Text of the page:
The medical profession’s tone deafness surrounding infertility and involuntary childlessness
On the Thursday before this past Sunday, the day that shall not be named here in the US, it finally came.
Considering the fact I’m living as, among other things, a childless not by choice survivor of infertility, I had had a relatively trigger free week. I went food shopping twice (a newly regained ability since coming down with post infection dysautonomia almost a year and a half ago) and no one wished me happy mother’s day. I ran into a neighbor while getting my groceries out of the car and she didn’t mention the looming national holiday. Making up for my winter of hibernation, I went out twice – once grabbing lunch with a friend and another having dinner with my husband and two friends of ours. Nary a peep. And aside from the usual commercial bombardment, which seemed to be making me only mildly grumpy and was not spiking my sarcasm meter to the degree it usually does, I was actually starting to feel like this is my world too once again.
Now, I want to be clear, it’s not like I was just skipping through my week. Four years out of trying to conceive and four years into the grieving and healing process, there are still many times when I wish I could emblazon myself with a “fragile, please handle with care” stamp. The week leading into mother’s day is of course one of them. Sensing my wounds and vulnerabilities undulating just beneath my now quasi functional surface, I attempted to make the necessary adjustments.
I moved my food shopping back a day, noting that I’d benefit from being away from humans of all kinds in the days prior to Sunday. I had to remind myself that while selecting nice and indulgent food in the effort to honor my childlessness and healing on mother’s day has sneakingly become my normal, it’s still a thing. And a sensitive one at that. In other words, mine was not going to be any old mindless “let’s pick up some burgers and hot dogs for the family barbecue” kind food shopping venture. No sir.
I marveled at the fact that I had somehow arrived at the point of healing where self care actually feels relevant, where it actually feels like more than throwing a raisin into a manhole. The first few years it was all about survival of all kinds.
And I loosened up my to do list, affording myself the space to breathe, feel, observe and just be. Tuning into my mother’s day sonar, I started to toss out inquiries – “How are you? Where are you now? How is this for you this year?”, knowing that a seemingly calm wavelength could be agitated at any given moment. And as many of you know, it’s not a question of if, but rather when.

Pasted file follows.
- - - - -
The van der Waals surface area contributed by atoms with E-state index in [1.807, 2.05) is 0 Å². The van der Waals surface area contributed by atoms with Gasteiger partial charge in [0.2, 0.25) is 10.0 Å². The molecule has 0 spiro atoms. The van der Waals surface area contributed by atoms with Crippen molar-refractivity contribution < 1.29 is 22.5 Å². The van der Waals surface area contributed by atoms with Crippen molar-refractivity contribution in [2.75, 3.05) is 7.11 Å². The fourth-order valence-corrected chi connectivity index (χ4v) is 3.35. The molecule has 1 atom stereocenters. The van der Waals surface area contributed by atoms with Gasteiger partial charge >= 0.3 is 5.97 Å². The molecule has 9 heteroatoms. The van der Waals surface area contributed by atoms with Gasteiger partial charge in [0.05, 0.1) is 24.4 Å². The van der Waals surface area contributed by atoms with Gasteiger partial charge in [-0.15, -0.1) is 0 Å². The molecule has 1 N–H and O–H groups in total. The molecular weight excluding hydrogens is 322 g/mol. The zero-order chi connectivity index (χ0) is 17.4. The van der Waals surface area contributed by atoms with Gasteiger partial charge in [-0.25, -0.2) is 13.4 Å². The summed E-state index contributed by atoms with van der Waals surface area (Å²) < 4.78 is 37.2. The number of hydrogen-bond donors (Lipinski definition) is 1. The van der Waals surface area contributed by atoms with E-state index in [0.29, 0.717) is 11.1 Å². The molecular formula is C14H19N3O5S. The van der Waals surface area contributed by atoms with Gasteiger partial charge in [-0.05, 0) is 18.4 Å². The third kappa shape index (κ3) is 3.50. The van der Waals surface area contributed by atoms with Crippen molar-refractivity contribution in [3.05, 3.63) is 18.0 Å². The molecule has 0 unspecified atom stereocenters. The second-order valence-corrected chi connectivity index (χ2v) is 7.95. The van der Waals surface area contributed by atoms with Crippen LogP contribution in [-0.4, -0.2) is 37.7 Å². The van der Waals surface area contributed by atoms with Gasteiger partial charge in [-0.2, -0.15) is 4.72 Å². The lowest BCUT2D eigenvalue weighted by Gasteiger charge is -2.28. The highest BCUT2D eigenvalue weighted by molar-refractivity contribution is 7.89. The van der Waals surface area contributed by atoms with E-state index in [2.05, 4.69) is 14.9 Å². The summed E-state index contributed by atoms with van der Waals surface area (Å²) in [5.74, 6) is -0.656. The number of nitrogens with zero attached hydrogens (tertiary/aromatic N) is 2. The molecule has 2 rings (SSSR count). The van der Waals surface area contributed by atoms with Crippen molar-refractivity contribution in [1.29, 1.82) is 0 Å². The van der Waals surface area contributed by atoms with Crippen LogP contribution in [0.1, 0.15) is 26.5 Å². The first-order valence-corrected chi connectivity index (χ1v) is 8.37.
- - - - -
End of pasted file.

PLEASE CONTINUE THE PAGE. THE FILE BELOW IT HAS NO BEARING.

Lying on my stomach and melting with the table, I had just made the shift into that tragically open and receptive space so that I could be adjusted when the chiropractor oh so casually and cheerfully asked me what I was doing for mother’s day.
Questions such as these are still stabbing, though not with any where near the intensity they used to be. And I do have to say, having a dis-regulated autonomic nervous system does not help my physiological response any.
But most of all, it caught me totally off guard being that I had carefully and painstakingly filled out the office paper work just a few weeks prior. One of the questions had been “How many children do you have?” or something along those lines. I put much contemplation into my answer, as assessing how you’re going to configure any life altering traumatic loss into a few words is in and of itself an enormous intellectual exercise.
I settled on “0, CNBC (childless not by choice)”. I reasoned that if I had just put a zero in answer to the number of children, it would be assumed that I hadn’t wanted them, and as we all know that opens up multiple cans of hurtful assumptions and misconceptions. I figured the CNBC part would serve as my ‘fragile, handle with care” stamp.
On a following page I included “multiple fertility treatments”, or maybe it was “multiple failed fertility treatments” under my list of surgical procedures. “That’ll paint a clear enough picture without going overboard”, I had thought, momentarily forgetting that the fertile/parenting world is not exactly known for its adeptness in dot connecting.
Back on the table, I took a deep breath as one part of me reeled from shock and hurt while the other jumped at the chance to educate. “Well, that’s a hard thing as my husband and I wanted children, tried really hard and couldn’t have them.” Iterating a societally unspoken, unacknowledged experience really is the ultimate act of thinking on your feet. Her response was appropriate enough – she gave me a soft pat on the the back and apologized, saying she thought I had kids. I let her know that I was going to hunker down and that I had set up some nice food for myself. I told her that being four years out of treatments, the day though always hard was not quite as tough as it used to be and I had started using it as a chance to gauge my healing. I expressed gratitude for having a mother who doesn’t expect anything from me on that day and who is correct in only wanting me to take care of myself. I let her know that not everyone’s family is so acknowledging and compassionate and stated that it really is a very hard day for so many people. She remained quiet, which is unquestionably much better than saying the wrong thing.
On my return home I noted my exhaustion and a rattled sort of feeling, knowing that I would have felt worse had I not said anything. I’d have felt much less worse had the subject come up via a question not so reeking in presumption, such as “Do have anything going on this weekend?”
I went outside and perused my gardens, acquired a bit of settledness and went inside, heated up some soup and was thankfully able to get some rest before going on to my next thing. Instead of the children I wanted to nurture and care for, I’m now saddled with the job of nurturing and caring for myself in a world that just doesn’t seem to want to see and hear people like me.